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Nutrition. 2017 Mar;35:100-105. doi: 10.1016/j.nut.2016.11.001. Epub 2016 Nov 22.

Chronic administration of the soluble, nonbacterial fraction of kefir attenuates lipid deposition in LDLr-/- mice.

Author information

1
Pharmaceutical Sciences Graduate Program, Vila Velha University, Vila Velha, Brazil.
2
Laboratory of Translational Physiology, Federal University of Espirito Santo, Vitoria, Brazil; Institute of Education, Science and Technology (IFES), Vila Velha, Brazil.
3
Laboratory of Translational Physiology, Federal University of Espirito Santo, Vitoria, Brazil.
4
Pharmaceutical Sciences Graduate Program, Vila Velha University, Vila Velha, Brazil; Laboratory of Translational Physiology, Federal University of Espirito Santo, Vitoria, Brazil.
5
Department of Clinical and Toxicologic Analyses, Faculty of Pharmaceutical Sciences, University of São Paulo, São Paulo, Brazil.
6
Pharmaceutical Sciences Graduate Program, Vila Velha University, Vila Velha, Brazil; Institute of Education, Science and Technology (IFES), Vila Velha, Brazil.
7
Pharmaceutical Sciences Graduate Program, Vila Velha University, Vila Velha, Brazil. Electronic address: Tadeu.andrade@uvv.br.

Abstract

OBJECTIVES:

Kefir is obtained by the action of acidic bacteria and yeasts that exist in symbiotic association in kefir grains. Recently, this fermented milk drink has been recommended for the treatment of several clinical conditions, such as inflammatory, gastrointestinal, or cardiovascular-related diseases, or a combination of these diseases. However, its effects on atherosclerosis are not yet clear. The aim of this study was to prove that chronic treatment with a soluble, nonbacterial fraction of kefir could reduce the progression of atherosclerosis in low-density lipoprotein receptor-deficient (LDLr-/-) mice.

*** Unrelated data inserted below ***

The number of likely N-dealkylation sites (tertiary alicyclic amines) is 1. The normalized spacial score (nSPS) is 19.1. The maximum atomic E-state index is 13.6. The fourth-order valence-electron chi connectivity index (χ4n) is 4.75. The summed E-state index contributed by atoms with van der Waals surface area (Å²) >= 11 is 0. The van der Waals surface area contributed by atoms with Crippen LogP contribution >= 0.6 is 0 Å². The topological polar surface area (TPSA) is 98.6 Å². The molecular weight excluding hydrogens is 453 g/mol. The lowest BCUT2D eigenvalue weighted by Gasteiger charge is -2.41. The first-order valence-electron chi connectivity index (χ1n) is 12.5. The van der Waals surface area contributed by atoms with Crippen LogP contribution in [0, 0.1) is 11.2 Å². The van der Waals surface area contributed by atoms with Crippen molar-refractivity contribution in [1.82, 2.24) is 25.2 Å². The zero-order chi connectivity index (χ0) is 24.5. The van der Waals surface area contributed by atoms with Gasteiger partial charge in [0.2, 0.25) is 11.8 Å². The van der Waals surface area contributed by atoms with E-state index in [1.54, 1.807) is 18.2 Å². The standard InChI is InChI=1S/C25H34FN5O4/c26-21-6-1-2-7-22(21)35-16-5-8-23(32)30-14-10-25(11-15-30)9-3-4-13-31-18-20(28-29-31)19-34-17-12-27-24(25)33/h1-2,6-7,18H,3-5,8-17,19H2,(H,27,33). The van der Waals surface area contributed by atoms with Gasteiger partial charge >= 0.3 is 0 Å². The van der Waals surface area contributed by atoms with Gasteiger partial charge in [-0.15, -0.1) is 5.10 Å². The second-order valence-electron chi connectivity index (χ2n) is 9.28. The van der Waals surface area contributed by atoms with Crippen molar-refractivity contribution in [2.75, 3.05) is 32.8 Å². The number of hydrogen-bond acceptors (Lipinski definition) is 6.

METHODS:

LDLr-/- mice were divided into four groups as follows: RESULTS: The soluble, nonbacterial fraction of kefir reduced lipid deposition (P < 0.05) independent of hypercholesterolemia. Moreover, kefir was capable of diminishing the circulating proinflammatory intereukin (IL)-6 level and the ratio of tumor necrosis factor-α to IL-10 (50% and 42%, P < 0.05, respectively) and augmenting the antiinflammatory IL-10 level by approximately 74% (P < 0.05).

CONCLUSIONS:

Chronic treatment with a soluble nonbacterial fraction of kefir was able to decrease the lipid deposition in LDLr-/- hypercholesteremic mice, at least in part through modifying the circulating cytokine profile. The beneficial effects of kefir provide new perspectives for its use as an adjuvant in the prevention of atherosclerosis.

KEYWORDS:

Atherosclerosis; Cytokines; Kefir; LDLr(−/−); Probiotics

PMID:
28241975
DOI:
10.1016/j.nut.2016.11.001
[Indexed for MEDLINE]

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